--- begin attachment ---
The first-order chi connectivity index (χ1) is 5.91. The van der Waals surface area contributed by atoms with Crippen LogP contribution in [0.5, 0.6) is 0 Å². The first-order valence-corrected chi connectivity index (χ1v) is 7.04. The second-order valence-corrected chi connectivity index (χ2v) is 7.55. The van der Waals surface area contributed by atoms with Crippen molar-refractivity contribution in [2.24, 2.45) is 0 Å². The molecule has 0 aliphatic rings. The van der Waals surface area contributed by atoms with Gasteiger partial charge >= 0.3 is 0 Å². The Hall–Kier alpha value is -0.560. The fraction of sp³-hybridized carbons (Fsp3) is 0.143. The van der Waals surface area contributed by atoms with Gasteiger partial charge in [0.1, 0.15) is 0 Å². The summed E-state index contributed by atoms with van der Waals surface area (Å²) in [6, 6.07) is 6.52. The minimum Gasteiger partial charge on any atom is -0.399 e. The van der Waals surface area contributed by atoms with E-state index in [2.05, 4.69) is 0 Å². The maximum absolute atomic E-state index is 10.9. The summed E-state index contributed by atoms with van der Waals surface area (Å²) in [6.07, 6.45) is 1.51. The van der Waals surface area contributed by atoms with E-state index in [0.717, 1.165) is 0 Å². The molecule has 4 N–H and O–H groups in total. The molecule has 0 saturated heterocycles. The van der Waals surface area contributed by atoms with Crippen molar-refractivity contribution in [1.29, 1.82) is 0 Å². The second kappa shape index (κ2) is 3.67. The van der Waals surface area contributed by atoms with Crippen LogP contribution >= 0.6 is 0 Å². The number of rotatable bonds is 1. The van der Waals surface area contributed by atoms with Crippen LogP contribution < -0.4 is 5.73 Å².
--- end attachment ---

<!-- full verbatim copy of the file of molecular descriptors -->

The first-order chi connectivity index (χ1) is 5.91. The van der Waals surface area contributed by atoms with Crippen LogP contribution in [0.5, 0.6) is 0 Å². The first-order valence-corrected chi connectivity index (χ1v) is 7.04. The second-order valence-corrected chi connectivity index (χ2v) is 7.55. The van der Waals surface area contributed by atoms with Crippen molar-refractivity contribution in [2.24, 2.45) is 0 Å². The molecule has 0 aliphatic rings. The van der Waals surface area contributed by atoms with Gasteiger partial charge >= 0.3 is 0 Å². The Hall–Kier alpha value is -0.560. The fraction of sp³-hybridized carbons (Fsp3) is 0.143. The van der Waals surface area contributed by atoms with Gasteiger partial charge in [0.1, 0.15) is 0 Å². The summed E-state index contributed by atoms with van der Waals surface area (Å²) in [6, 6.07) is 6.52. The minimum Gasteiger partial charge on any atom is -0.399 e. The van der Waals surface area contributed by atoms with E-state index in [2.05, 4.69) is 0 Å². The maximum absolute atomic E-state index is 10.9. The summed E-state index contributed by atoms with van der Waals surface area (Å²) in [6.07, 6.45) is 1.51. The van der Waals surface area contributed by atoms with E-state index in [0.717, 1.165) is 0 Å². The molecule has 4 N–H and O–H groups in total. The molecule has 0 saturated heterocycles. The van der Waals surface area contributed by atoms with Crippen molar-refractivity contribution in [1.29, 1.82) is 0 Å². The second kappa shape index (κ2) is 3.67. The van der Waals surface area contributed by atoms with Crippen LogP contribution >= 0.6 is 0 Å². The number of rotatable bonds is 1. The van der Waals surface area contributed by atoms with Crippen LogP contribution < -0.4 is 5.73 Å².